Here’s something that seems to confuse many people: \[\frac{1}{0} \text{ is undefined}\\ \frac{0}{0} \text{ is indeterminate}\]

If some number, any number at all, divided by zero is undefined, then why isn’t zero divided by zero likewise undefined? And what does “indeterminate” mean anyway?

Let’s start with a more concrete question: What is division?

Assume we have a pizza. Math teachers seem to love using pizza to explain fractions. Anyway, we have a pizza and four people: Each person will get 1/4 of the pizza. The number on the top (the numerator) says how many things we’re splitting up, and the number on the bottom (the denominator) says how many people we’re sharing with. 8/3 means we have eight things to be shared equally among three people… how much does each get? 7/8 means we have seven things to be shared equally among eight people… how much does each get?

So 1/4 means we have one pizza and four people. Each person will get 1/4 of the pizza. That’s what division means. (Notice that we’re talking about fractions here: Division is intimately related to fractions. If you understand one, you can understand the other!)

What does 0/4 mean, using this explanation? It means we have no pizzas, and four people each want some. How much will each get? Zero, zip, zilch, nada. Sorry, everyone. 0/4 = 0.

What does 1/0 mean, using this explanation? It means that we have nobody at all who wants pizza, and we have one pizza. How do we distribute one pizza among zero people? That doesn’t make any sense. We can’t do it.

Another way this is sometimes explained: If we have a pizza and cut off 1/4, we can give that to someone and then we’ll have 3/4 of the pizza left and three people left. We can repeat that, and eventually everyone will have some pizza and there won’t be any left over. Now imagine that 1/0 meant something: We would have a pizza, cut off some portion, give it to nobody, and repeat this until we’re out of pizza… except that we’d never be out of pizza. For this reason, some people say that 1/0 is really equal to infinity, because we’d have to do this an infinite number of times. That’s not quite true, but it’s useful for some basic math.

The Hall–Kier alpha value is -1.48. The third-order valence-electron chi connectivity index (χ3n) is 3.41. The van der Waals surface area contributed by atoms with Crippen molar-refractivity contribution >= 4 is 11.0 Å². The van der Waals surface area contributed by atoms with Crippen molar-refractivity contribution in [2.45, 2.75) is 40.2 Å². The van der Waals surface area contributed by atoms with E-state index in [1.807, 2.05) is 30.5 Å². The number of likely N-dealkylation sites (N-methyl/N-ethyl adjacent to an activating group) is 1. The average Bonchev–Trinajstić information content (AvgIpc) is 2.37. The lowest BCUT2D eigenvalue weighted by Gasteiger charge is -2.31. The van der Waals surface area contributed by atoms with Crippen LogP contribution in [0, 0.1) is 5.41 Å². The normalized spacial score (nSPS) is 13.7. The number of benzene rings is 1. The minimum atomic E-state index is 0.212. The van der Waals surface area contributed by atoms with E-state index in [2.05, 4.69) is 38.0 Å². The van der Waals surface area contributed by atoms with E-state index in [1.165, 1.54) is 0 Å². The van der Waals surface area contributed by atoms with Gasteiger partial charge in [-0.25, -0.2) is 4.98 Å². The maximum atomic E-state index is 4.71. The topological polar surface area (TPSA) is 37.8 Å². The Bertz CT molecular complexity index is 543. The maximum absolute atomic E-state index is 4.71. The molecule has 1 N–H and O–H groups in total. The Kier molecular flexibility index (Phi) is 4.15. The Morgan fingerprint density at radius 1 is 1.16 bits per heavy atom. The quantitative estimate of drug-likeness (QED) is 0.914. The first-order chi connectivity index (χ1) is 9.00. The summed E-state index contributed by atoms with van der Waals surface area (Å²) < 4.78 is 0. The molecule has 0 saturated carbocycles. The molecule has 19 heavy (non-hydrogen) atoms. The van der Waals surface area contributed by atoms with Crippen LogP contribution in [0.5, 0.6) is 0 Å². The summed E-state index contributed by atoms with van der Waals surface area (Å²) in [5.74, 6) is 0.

In general, though, 1/0 is undefined: It’s impossible to distribute one pizza among zero people evenly, and actually get rid of the pizza.

Now think about 0/0. This says we have no pizzas, and nobody gets any. **This** is conceptually possible. I have no unicorns in my living room, and nobody owns any unicorns. That makes sense, in a weird way.

However, how many unicorns does each person own? How much pizza does each person get? If there are no people owning unicorns or eating pizza, then any amount makes just as much sense as any other: Each person gets five pizzas. Each person gets twenty pizzas. Each person gets five billion pizzas. Since there are no pizzas and no people getting them, then every value for 0/0 makes just as much sense as every other value.

This is why we say that 0/0 is indeterminate: We don’t know what it equals, because while it makes more sense than 1/0, it doesn’t actually tell us anything.

“Indeterminate” means that a particular expression could logically take several different values, and we don’t know which one. “Undefined” means that a particular expression can’t logically take any value at all. And that’s the difference between 0/0 and 1/0.